Thursday, January 18, 2018

Unfortunate lack of knowledge about molybdenum in the medical field

Last weekend, I told a group of people about how molybdenum has been preventing nausea and vomiting from gastrointestinal viruses in lots of people. The listeners seemed interested except for one woman. She said, "Isn't that a heavy metal?" (Yes, as are iron, zinc, and selenium.) She reacted with horror when I said I'd given it to my children. "You gave it to your toddler?" (Yes, this oh-so-sketchy substance which is an added ingredient in Pediasure. I gave it to my toddler as-needed and at doses around the established tolerable upper intake level.) My attempts to protest in favor of molybdenum's nutritional value, for it is in many foods and has a set Recommended Daily Allowance (RDA), were ineffective. And here's the strangest part of the story: she is a physician.

Molybdenum is essential--in the right amounts--to human health, and she apparently knew nothing about it except that it was a heavy metal. I thought she might just be an outlier. Surely her lack of information about molybdenum is not representative of what's going on widely in medicine, right? Unfortunately, she appears to have much company in ignorance about molybdenum. I'll tell a similar such story about another doctor (at least, it's statistically unlikely to be the same doctor) in my next post.

I'm not trying to be harsh toward anyone. Ignorance is a normal state of affairs until something has been learned. After all, I was totally ignorant of molybdenum two years ago. I still remember seeing it listed as a nutrient on a webpage about barley and thinking, "Molybdenum? What's that?" (And I definitely didn't know how to pronounce it. It took a couple of months before I could easily say it, which was rather comical when I tried to tell people about it.) I addressed my ignorance by seeking out more information about molybdenum. I clicked on the first webpage's hyperlink to a page on molybdenum, and as I looked at the second page's list of foods considered good sources of molybdenum, I recognized that they were the same foods as those correlated with less "morning sickness."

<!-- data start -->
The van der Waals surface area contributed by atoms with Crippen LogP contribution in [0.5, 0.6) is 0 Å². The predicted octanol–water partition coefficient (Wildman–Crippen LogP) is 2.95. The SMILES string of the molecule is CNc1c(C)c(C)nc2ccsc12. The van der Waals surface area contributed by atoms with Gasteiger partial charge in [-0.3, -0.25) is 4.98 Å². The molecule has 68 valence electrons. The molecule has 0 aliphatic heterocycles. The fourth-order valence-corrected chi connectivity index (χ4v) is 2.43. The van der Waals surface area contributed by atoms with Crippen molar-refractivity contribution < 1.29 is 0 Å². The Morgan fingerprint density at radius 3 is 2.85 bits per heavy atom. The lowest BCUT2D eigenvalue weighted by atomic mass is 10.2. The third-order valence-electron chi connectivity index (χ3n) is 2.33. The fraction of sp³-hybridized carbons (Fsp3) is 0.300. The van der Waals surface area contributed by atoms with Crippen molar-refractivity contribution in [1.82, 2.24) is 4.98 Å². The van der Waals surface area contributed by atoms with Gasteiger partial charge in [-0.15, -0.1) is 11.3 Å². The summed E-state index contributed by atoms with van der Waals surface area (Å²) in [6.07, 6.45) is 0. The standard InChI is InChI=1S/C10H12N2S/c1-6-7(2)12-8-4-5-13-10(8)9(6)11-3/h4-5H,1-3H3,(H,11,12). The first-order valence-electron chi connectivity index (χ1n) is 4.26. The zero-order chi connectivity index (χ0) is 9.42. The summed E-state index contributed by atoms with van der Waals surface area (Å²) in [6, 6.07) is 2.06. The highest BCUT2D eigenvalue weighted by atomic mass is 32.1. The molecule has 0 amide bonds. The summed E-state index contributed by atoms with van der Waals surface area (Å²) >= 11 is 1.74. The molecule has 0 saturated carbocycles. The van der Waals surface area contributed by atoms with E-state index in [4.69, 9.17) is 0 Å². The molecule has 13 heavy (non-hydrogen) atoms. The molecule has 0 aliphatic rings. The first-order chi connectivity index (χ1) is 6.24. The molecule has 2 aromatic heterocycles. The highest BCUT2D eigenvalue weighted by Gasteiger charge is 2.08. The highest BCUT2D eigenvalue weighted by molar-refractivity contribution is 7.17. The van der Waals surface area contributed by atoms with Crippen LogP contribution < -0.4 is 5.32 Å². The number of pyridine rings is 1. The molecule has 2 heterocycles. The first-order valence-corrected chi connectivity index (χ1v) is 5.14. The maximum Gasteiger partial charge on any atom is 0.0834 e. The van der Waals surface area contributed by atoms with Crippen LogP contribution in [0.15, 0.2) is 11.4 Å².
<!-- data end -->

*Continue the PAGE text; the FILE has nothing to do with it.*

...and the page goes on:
Rates of nausea and vomiting in pregnancy were correlated with high intake of macronutrients (kilocalories, protein, fat, carbohydrate), as well as sugars, stimulants, meat, milk and eggs, and with low intake of cereals and pulses. 

GV Pepper, SC Roberts. Rates of nausea and vomiting in pregnancy and dietary characteristics across populations. Proc Biol Sci 2006;273(1601):2675-2679.

The only reason I knew about the 2006 diet study was because of my prior pregnancies, during which I scoured the internet for information about how to not suffer so much from my "morning sickness." When I saw the list of foods high in molybdenum, my brain made the connection between the 2006 study findings and those foods. It was one of the coolest "Eureka" moments of my life. And given how molybdenum has ended up being helpful for both nausa/vomiting and migraines, it was probably the most impact-making "Eureka" moment I'll ever have. I stumbled on something big because I was willing to learn about something I hadn't known about before. I hope others are also willing to learn. Just because ignorance is a normal state of affairs doesn't mean we have to remain there.

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